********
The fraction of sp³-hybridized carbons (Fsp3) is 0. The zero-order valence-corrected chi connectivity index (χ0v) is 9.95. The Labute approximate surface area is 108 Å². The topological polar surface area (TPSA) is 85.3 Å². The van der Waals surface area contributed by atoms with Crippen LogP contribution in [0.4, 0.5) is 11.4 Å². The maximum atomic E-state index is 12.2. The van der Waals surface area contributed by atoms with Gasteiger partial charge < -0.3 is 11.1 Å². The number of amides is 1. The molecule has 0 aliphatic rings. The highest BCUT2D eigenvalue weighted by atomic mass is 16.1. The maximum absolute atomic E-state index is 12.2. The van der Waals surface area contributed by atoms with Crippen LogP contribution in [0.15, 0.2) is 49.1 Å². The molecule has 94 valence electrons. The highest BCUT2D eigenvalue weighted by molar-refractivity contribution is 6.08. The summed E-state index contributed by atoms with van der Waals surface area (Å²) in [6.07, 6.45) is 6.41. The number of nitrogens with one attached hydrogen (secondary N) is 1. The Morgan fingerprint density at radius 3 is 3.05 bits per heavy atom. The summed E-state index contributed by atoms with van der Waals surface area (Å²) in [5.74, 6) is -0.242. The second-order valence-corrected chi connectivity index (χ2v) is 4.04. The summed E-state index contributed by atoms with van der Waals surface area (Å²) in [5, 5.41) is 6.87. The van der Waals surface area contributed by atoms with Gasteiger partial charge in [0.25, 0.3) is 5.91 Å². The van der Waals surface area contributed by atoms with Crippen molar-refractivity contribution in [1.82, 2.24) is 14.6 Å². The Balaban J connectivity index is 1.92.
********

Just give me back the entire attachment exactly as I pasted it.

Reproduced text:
The fraction of sp³-hybridized carbons (Fsp3) is 0. The zero-order valence-corrected chi connectivity index (χ0v) is 9.95. The Labute approximate surface area is 108 Å². The topological polar surface area (TPSA) is 85.3 Å². The van der Waals surface area contributed by atoms with Crippen LogP contribution in [0.4, 0.5) is 11.4 Å². The maximum atomic E-state index is 12.2. The van der Waals surface area contributed by atoms with Gasteiger partial charge < -0.3 is 11.1 Å². The number of amides is 1. The molecule has 0 aliphatic rings. The highest BCUT2D eigenvalue weighted by atomic mass is 16.1. The maximum absolute atomic E-state index is 12.2. The van der Waals surface area contributed by atoms with Crippen LogP contribution in [0.15, 0.2) is 49.1 Å². The molecule has 94 valence electrons. The highest BCUT2D eigenvalue weighted by molar-refractivity contribution is 6.08. The summed E-state index contributed by atoms with van der Waals surface area (Å²) in [6.07, 6.45) is 6.41. The number of nitrogens with one attached hydrogen (secondary N) is 1. The Morgan fingerprint density at radius 3 is 3.05 bits per heavy atom. The summed E-state index contributed by atoms with van der Waals surface area (Å²) in [5.74, 6) is -0.242. The second-order valence-corrected chi connectivity index (χ2v) is 4.04. The summed E-state index contributed by atoms with van der Waals surface area (Å²) in [5, 5.41) is 6.87. The van der Waals surface area contributed by atoms with Gasteiger partial charge in [0.25, 0.3) is 5.91 Å². The van der Waals surface area contributed by atoms with Crippen molar-refractivity contribution in [1.82, 2.24) is 14.6 Å². The Balaban J connectivity index is 1.92.